The story of The Potters’ 1962/63 Second Division title winning campaign
STOKE CITY have suffered many periods in the doldrums during their 150 year history, and as the club embarked on the decade which would signal its 100th anniversary, a spell in the third tier of English football for just the second time appeared a strong possibility.
Tony Waddington had replaced Frank Taylor as manager in 1960 and was struggling to turn around the fortunes of a team which was nearing a decade outside the top flight following relegation in 1953. Crowds were dismally low – the final match of the 1960-61 season against Liverpool attracted a gate of just 4,463 to the Victoria Ground and the visit of Preston on 14th October 1961 saw just 8,409 hardy souls witness a 1-1 draw which saw Stoke slip to fourth bottom of Division Two.
Drastic action was needed and Tony Waddington swung into action, persuading Blackpool’s Stanley Matthews to return to the club he’d served so gloriously before the Second World War. That Stan was 46 years old mattered not, Waddo saw him as the catalyst to get the club moving forward.
Stan’s first game back, against Huddersfield, attracted an attendance of nearly 36,000, more than treble that Preston crowd and a 3-0 victory signalled the start of a march up the table that would end in The Potters finishing in a respectable 8th place in 1961/62. Stan’s return breathed fresh life into the Stoke team and the addition of the brilliant Manchester United striker Dennis Viollet – a survivor of the Munich Air Disaster just four years earlier – had further added to the supporters’ optimism.
Hopes were high then that the club’s centenary season would finally see a return to the First Division and Waddo continued to strengthen his team in the summer of 1962 by signing experienced defender Eddie Stuart from Wolves for £8,000.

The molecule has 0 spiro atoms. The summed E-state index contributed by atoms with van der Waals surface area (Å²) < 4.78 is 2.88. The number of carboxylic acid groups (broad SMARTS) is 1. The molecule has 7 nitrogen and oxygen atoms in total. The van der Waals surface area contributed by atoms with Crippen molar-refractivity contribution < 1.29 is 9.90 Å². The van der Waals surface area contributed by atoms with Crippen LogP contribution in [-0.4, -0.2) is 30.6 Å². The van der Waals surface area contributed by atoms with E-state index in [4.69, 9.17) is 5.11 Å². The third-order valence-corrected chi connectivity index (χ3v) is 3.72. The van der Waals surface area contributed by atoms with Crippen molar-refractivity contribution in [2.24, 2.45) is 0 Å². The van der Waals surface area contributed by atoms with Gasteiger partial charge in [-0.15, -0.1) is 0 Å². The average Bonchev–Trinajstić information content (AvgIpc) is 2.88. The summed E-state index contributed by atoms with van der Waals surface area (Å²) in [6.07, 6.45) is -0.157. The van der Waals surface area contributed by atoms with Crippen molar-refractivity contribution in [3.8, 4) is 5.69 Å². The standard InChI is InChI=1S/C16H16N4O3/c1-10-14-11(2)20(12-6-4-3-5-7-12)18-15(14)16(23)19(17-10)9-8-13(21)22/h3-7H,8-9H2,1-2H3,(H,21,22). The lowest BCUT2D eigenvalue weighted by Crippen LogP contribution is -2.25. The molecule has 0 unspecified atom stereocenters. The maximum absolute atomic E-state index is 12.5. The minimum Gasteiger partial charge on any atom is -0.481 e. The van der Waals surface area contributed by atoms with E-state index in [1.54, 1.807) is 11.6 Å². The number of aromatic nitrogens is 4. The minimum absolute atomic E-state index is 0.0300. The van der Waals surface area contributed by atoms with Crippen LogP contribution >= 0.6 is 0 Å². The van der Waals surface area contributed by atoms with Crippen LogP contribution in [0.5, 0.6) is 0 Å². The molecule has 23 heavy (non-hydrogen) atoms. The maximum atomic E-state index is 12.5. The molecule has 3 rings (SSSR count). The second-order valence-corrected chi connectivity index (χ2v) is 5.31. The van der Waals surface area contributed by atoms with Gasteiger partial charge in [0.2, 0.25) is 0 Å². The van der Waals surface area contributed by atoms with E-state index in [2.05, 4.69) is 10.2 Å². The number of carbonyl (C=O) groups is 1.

An expectant crowd of over 27,000 assembled at the Victoria Ground for the 1962/63 season opener against Leeds United, but in true Stoke fashion, we were brought crashing down to earth with a 1-0 defeat. Stoke, in fact, would win none of their first half dozen games and by the time Charlton arrived in town for match number seven, The Potters found themselves fourth bottom of the Second Division table…familiar territory!
The disappointment amongst the Stoke support was palpable and just 11,596 fans turned up for the visit of The Addicks. However, four goals from Viollet helped Stoke to a 6-3 victory and the start of an unbeaten run of fifteen matches that would see The Potters climb to fourth in the league following a 2-1 Boxing Day win at Rotherham.
That triumph at Millmoor though was to be Stoke’s last action for over two months as a brutal winter set in that would decimate English football. Indeed, Stoke’s final home match of 1962 against Swansea Town had been abandoned just before half time due to frost and thick fog.
Clubs up and down the land saw matches called off on a weekly basis and days in advance as the winter tightened its grip, and with no gate receipts forthcoming many started feeling the pinch. The Football Pools Panel was formed after coupons were declared null and void on three consecutive weekends and the FA Cup Third Round took 66 days to complete. Stoke’s tie away at Leeds United took place on March 6th with the clubs already knowing who awaited them in the 4th and 5th Rounds of the competition!
Stoke managed to play three friendlies during the break, two in Ireland and an away match at First Division Sheffield United, while promotion rivals Chelsea kept their players’ fitness levels up by jetting off to Malta.
The Potters resumed league action on March 2nd with a Jackie Mudie hat-trick ensuring a comfortable 3-0 victory over struggling Walsall at the Victoria Ground, before setting off for Leeds to finally play their 3rd Round FA Cup tie four days later. Stoke didn’t seem unduly bothered by losing to Leeds for a third time that season and after the 3-1 defeat at Elland Road, chairman Gordon Taylor told goalkeeper Jimmy O’Neill “I’m glad you let that second goal in!” Promotion was the priority and with a heavy backlog of fixtures facing them, the FA Cup was, for once, seen as a hindrance.
Waddo had further strengthened his team following the poor start to the season by signing defender Eddie Clamp from Arsenal, who quickly became Stanley Matthews’ self-appointed minder! The capture of Clamp – part of the great Wolves team of the 1950s with Eddie Stuart, and a member of England’s 1958 World Cup squad – was considered a coup for Tony Waddington but our manager topped even that when he managed to secure the services of Burnley’s Jimmy McIlroy in March 1963 for a fee of £25,000
McIlroy was a living legend at Turf Moor, scoring 116 goals in just over 400 appearances for the Clarets and the Burnley fans were at a loss to understand why their club would sell their best player to a Second Division club, less than two years after he’d helped them to the First Division title. Such was the feeling in East Lancashire that many Burnley fans vowed never to return to Turf Moor.